Global Fastener News

2010 FIN – China Transshipping Fasteners to EU Via Malaysia

April 15
00:00 2013

March 17, 2010 FIN – Since the European Union imposed 87% antidumping duties on Chinese fasteners starting in February 2009, Malaysia’s monthly fasteners exports to the EU have quadrupled, the Malaysian Star reports.

Some Malaysian companies reportedly are providing repacking services for Chinese fasteners and shipping them with their generalized system of preferences (GSP) and made-in-Malaysia certificate of origin documents, allowing them to enter Europe with respective duties of 1.2% and 3.7%.
Fastener exports from Malaysia nearly doubled to 99,000 tons in 2009, based on information from the Ministry of International Trade and Industry (Miti).
“In the country presently, there are only six major steel fastener producers, of which four specializes in manufacturing mild-steel fasteners, producing collectively 4,000 tons to 5,000 tons of fasteners monthly,” stated Richard Yeap Soon Thong, senior manager of Chin Well Holdings Bhd.
Yeap said repackaging firms are profiting about 7% of the invoice for each shipment of container – about US$20,000.
Malaysian officials are reportedly working with the EU Anti-Fraud Office (OLAF), the port authorities and customs to investigate the matter.
“Some firms also use false documents to obtain certificate of origin, which declares that the goods are of Malaysian origin,” said European Anti-Fraud Office (OLAF) customs unit head David Murphy. “OLAF is working closely with Miti to tackle the problem that also exists at other major trans-shipment hubs such as the Jebel Ali free zone in Dubai and Singapore.”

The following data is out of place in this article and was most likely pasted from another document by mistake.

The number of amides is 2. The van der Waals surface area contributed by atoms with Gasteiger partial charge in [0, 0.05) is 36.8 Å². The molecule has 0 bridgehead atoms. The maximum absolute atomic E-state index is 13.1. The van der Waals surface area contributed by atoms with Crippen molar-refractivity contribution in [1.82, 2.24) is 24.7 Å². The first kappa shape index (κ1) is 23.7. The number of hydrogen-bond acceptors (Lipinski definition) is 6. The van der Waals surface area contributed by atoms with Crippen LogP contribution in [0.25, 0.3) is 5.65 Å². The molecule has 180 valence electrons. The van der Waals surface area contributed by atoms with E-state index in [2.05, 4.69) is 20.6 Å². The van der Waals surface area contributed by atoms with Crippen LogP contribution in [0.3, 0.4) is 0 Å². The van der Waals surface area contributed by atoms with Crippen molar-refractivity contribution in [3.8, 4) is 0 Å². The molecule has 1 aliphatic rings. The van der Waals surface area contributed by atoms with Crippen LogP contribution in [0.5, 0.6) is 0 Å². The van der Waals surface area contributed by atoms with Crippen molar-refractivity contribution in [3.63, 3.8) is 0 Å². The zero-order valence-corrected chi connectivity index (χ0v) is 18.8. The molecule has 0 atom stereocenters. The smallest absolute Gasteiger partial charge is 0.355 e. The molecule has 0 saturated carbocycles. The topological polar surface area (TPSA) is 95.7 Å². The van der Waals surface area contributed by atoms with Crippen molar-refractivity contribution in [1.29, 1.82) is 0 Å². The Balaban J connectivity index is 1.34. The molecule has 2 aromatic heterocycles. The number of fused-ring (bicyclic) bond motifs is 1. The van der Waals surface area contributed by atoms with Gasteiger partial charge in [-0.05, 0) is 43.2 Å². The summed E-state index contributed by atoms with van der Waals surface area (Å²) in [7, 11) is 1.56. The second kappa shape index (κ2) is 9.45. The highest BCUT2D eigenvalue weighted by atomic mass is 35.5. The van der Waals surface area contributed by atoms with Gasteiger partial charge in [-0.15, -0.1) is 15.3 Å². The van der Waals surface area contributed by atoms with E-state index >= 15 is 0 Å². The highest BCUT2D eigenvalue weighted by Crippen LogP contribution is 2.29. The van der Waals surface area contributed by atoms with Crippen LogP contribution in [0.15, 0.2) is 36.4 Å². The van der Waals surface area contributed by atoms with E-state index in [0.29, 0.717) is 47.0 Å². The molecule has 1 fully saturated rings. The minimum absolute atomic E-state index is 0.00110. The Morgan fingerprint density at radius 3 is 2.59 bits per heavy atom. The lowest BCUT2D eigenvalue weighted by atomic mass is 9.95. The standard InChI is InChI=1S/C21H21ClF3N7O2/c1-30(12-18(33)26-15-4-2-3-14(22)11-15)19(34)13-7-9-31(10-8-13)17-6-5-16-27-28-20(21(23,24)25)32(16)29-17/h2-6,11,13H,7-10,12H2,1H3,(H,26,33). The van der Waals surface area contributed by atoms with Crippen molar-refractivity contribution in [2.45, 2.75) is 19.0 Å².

Murphy said millions of euros worth of Chinese goods are being passed off as Malaysian-made by using the Port Klang Free Zone trans-shipment hub, where imported Chinese goods were transferred to another container and re-exported using the invoice of a Malaysian company.
In response, Malaysia’s trade ministry said it has initiated stronger scrutiny of fastener export, and is now requiring all exporters to provide a letter of indemnity for non-involvement in transshipments of Chinese fasteners to the EU.
Other measures include inspecting fastener manufacturers to verify both capability and capacity to produce fasteners for export.
“We are also working closely with other Malaysian authorities such as customs, port authorities, and free zone authorities to ensure there is no transhipment of fasteners from China,” the ministry said in a statement.
There is evidence that transshipping is hurting legitimate Malaysian fastener manufacturers who say cheaper China-made fasteners have cost them market share in Europe and forced them to cut prices by 20% or more at a time when they could have achieved double-digit prices increases.
Transshippers Facing Penalties?
Now that European fastener inventories have eroded and early signs of demand recovery are driving some growth in imports, the issue of circumvention is of growing concern across the European fastener industry – for both manufacturers who are seeing the antidumping measures for which they fought undermined and by the majority of law abiding distributors who face unfair competition from importers who are “breaking the rules,” Fastener + Fixing editor Phil Matten told
“With tariffs on carbon steel fasteners at up to 85%, importers that succeed in circumventing the anti dumping regulation gain a massive competitive advantage,” Matten stated.